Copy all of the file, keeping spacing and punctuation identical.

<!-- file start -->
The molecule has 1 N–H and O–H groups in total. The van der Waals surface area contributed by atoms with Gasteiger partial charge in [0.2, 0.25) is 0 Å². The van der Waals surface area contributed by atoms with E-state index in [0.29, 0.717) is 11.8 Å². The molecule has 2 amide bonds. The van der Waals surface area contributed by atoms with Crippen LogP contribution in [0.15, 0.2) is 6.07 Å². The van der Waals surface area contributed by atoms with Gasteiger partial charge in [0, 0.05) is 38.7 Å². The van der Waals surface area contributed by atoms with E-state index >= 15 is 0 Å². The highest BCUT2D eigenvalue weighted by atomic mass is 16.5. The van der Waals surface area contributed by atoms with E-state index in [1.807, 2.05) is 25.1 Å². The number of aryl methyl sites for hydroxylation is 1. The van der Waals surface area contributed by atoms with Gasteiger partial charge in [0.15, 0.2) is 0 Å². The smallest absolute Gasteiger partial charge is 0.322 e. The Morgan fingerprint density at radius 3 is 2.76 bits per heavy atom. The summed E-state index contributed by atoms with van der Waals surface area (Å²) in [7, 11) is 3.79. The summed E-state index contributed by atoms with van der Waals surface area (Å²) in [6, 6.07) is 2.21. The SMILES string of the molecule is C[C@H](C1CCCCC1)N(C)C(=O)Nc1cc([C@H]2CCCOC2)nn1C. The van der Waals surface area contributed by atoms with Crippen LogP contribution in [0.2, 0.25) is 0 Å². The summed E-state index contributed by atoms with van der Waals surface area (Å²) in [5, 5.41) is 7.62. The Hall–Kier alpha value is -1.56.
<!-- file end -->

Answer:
The molecule has 1 N–H and O–H groups in total. The van der Waals surface area contributed by atoms with Gasteiger partial charge in [0.2, 0.25) is 0 Å². The van der Waals surface area contributed by atoms with E-state index in [0.29, 0.717) is 11.8 Å². The molecule has 2 amide bonds. The van der Waals surface area contributed by atoms with Crippen LogP contribution in [0.15, 0.2) is 6.07 Å². The van der Waals surface area contributed by atoms with Gasteiger partial charge in [0, 0.05) is 38.7 Å². The van der Waals surface area contributed by atoms with E-state index >= 15 is 0 Å². The highest BCUT2D eigenvalue weighted by atomic mass is 16.5. The van der Waals surface area contributed by atoms with E-state index in [1.807, 2.05) is 25.1 Å². The number of aryl methyl sites for hydroxylation is 1. The van der Waals surface area contributed by atoms with Gasteiger partial charge in [0.15, 0.2) is 0 Å². The smallest absolute Gasteiger partial charge is 0.322 e. The Morgan fingerprint density at radius 3 is 2.76 bits per heavy atom. The summed E-state index contributed by atoms with van der Waals surface area (Å²) in [7, 11) is 3.79. The summed E-state index contributed by atoms with van der Waals surface area (Å²) in [6, 6.07) is 2.21. The SMILES string of the molecule is C[C@H](C1CCCCC1)N(C)C(=O)Nc1cc([C@H]2CCCOC2)nn1C. The van der Waals surface area contributed by atoms with Crippen LogP contribution in [0.2, 0.25) is 0 Å². The summed E-state index contributed by atoms with van der Waals surface area (Å²) in [5, 5.41) is 7.62. The Hall–Kier alpha value is -1.56.